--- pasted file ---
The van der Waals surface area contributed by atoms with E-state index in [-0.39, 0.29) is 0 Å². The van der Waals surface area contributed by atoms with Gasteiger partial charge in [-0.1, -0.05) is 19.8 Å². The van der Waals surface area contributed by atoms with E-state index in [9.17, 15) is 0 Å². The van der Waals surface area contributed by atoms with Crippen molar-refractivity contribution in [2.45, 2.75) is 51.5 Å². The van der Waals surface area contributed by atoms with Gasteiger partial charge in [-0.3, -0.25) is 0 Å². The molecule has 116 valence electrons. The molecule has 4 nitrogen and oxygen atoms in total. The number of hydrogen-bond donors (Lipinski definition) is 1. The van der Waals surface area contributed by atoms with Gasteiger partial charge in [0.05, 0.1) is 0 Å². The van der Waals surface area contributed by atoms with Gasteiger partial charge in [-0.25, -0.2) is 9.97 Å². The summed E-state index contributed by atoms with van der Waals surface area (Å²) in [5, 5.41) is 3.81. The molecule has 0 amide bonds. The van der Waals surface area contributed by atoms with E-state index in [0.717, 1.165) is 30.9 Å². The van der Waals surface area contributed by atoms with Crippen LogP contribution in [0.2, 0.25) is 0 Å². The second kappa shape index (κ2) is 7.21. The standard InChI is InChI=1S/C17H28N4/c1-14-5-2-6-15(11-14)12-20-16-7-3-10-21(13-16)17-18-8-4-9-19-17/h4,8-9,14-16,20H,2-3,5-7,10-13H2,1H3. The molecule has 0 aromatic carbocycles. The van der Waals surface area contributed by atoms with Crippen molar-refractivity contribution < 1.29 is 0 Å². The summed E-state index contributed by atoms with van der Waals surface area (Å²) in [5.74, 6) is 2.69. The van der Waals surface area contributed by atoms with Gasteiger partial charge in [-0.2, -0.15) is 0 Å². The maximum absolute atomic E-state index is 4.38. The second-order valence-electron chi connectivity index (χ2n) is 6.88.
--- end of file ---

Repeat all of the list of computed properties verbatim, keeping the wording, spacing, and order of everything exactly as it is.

The van der Waals surface area contributed by atoms with E-state index in [-0.39, 0.29) is 0 Å². The van der Waals surface area contributed by atoms with Gasteiger partial charge in [-0.1, -0.05) is 19.8 Å². The van der Waals surface area contributed by atoms with E-state index in [9.17, 15) is 0 Å². The van der Waals surface area contributed by atoms with Crippen molar-refractivity contribution in [2.45, 2.75) is 51.5 Å². The van der Waals surface area contributed by atoms with Gasteiger partial charge in [-0.3, -0.25) is 0 Å². The molecule has 116 valence electrons. The molecule has 4 nitrogen and oxygen atoms in total. The number of hydrogen-bond donors (Lipinski definition) is 1. The van der Waals surface area contributed by atoms with Gasteiger partial charge in [0.05, 0.1) is 0 Å². The van der Waals surface area contributed by atoms with Gasteiger partial charge in [-0.25, -0.2) is 9.97 Å². The summed E-state index contributed by atoms with van der Waals surface area (Å²) in [5, 5.41) is 3.81. The molecule has 0 amide bonds. The van der Waals surface area contributed by atoms with E-state index in [0.717, 1.165) is 30.9 Å². The van der Waals surface area contributed by atoms with Crippen LogP contribution in [0.2, 0.25) is 0 Å². The second kappa shape index (κ2) is 7.21. The standard InChI is InChI=1S/C17H28N4/c1-14-5-2-6-15(11-14)12-20-16-7-3-10-21(13-16)17-18-8-4-9-19-17/h4,8-9,14-16,20H,2-3,5-7,10-13H2,1H3. The molecule has 0 aromatic carbocycles. The van der Waals surface area contributed by atoms with Crippen molar-refractivity contribution < 1.29 is 0 Å². The summed E-state index contributed by atoms with van der Waals surface area (Å²) in [5.74, 6) is 2.69. The van der Waals surface area contributed by atoms with Gasteiger partial charge in [-0.2, -0.15) is 0 Å². The maximum absolute atomic E-state index is 4.38. The second-order valence-electron chi connectivity index (χ2n) is 6.88.